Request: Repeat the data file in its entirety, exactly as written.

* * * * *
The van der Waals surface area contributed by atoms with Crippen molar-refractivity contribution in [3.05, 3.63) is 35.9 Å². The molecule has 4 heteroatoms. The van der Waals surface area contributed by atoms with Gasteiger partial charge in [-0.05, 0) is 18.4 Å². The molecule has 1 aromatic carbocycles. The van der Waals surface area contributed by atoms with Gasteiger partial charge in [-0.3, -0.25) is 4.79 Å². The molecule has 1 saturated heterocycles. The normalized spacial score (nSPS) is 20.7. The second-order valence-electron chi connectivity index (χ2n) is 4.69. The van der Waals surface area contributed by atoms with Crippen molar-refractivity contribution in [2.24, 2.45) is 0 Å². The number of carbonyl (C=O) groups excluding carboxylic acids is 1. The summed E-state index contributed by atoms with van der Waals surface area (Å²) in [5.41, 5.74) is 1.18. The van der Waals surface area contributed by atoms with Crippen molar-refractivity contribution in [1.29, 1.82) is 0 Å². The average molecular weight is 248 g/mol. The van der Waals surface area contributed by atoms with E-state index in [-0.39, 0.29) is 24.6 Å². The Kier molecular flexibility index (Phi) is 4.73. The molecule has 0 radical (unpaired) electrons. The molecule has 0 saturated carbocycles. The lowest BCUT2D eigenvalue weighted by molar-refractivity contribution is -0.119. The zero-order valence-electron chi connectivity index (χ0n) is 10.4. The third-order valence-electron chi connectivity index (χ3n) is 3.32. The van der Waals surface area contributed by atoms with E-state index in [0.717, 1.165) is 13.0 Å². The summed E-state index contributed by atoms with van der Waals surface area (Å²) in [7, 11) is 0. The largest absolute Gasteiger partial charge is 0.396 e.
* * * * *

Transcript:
The van der Waals surface area contributed by atoms with Crippen molar-refractivity contribution in [3.05, 3.63) is 35.9 Å². The molecule has 4 heteroatoms. The van der Waals surface area contributed by atoms with Gasteiger partial charge in [-0.05, 0) is 18.4 Å². The molecule has 1 aromatic carbocycles. The van der Waals surface area contributed by atoms with Gasteiger partial charge in [-0.3, -0.25) is 4.79 Å². The molecule has 1 saturated heterocycles. The normalized spacial score (nSPS) is 20.7. The second-order valence-electron chi connectivity index (χ2n) is 4.69. The van der Waals surface area contributed by atoms with Crippen molar-refractivity contribution in [2.24, 2.45) is 0 Å². The number of carbonyl (C=O) groups excluding carboxylic acids is 1. The summed E-state index contributed by atoms with van der Waals surface area (Å²) in [5.41, 5.74) is 1.18. The van der Waals surface area contributed by atoms with Crippen molar-refractivity contribution in [1.29, 1.82) is 0 Å². The average molecular weight is 248 g/mol. The van der Waals surface area contributed by atoms with E-state index in [-0.39, 0.29) is 24.6 Å². The Kier molecular flexibility index (Phi) is 4.73. The molecule has 0 radical (unpaired) electrons. The molecule has 0 saturated carbocycles. The lowest BCUT2D eigenvalue weighted by molar-refractivity contribution is -0.119. The zero-order valence-electron chi connectivity index (χ0n) is 10.4. The third-order valence-electron chi connectivity index (χ3n) is 3.32. The van der Waals surface area contributed by atoms with E-state index in [0.717, 1.165) is 13.0 Å². The summed E-state index contributed by atoms with van der Waals surface area (Å²) in [7, 11) is 0. The largest absolute Gasteiger partial charge is 0.396 e.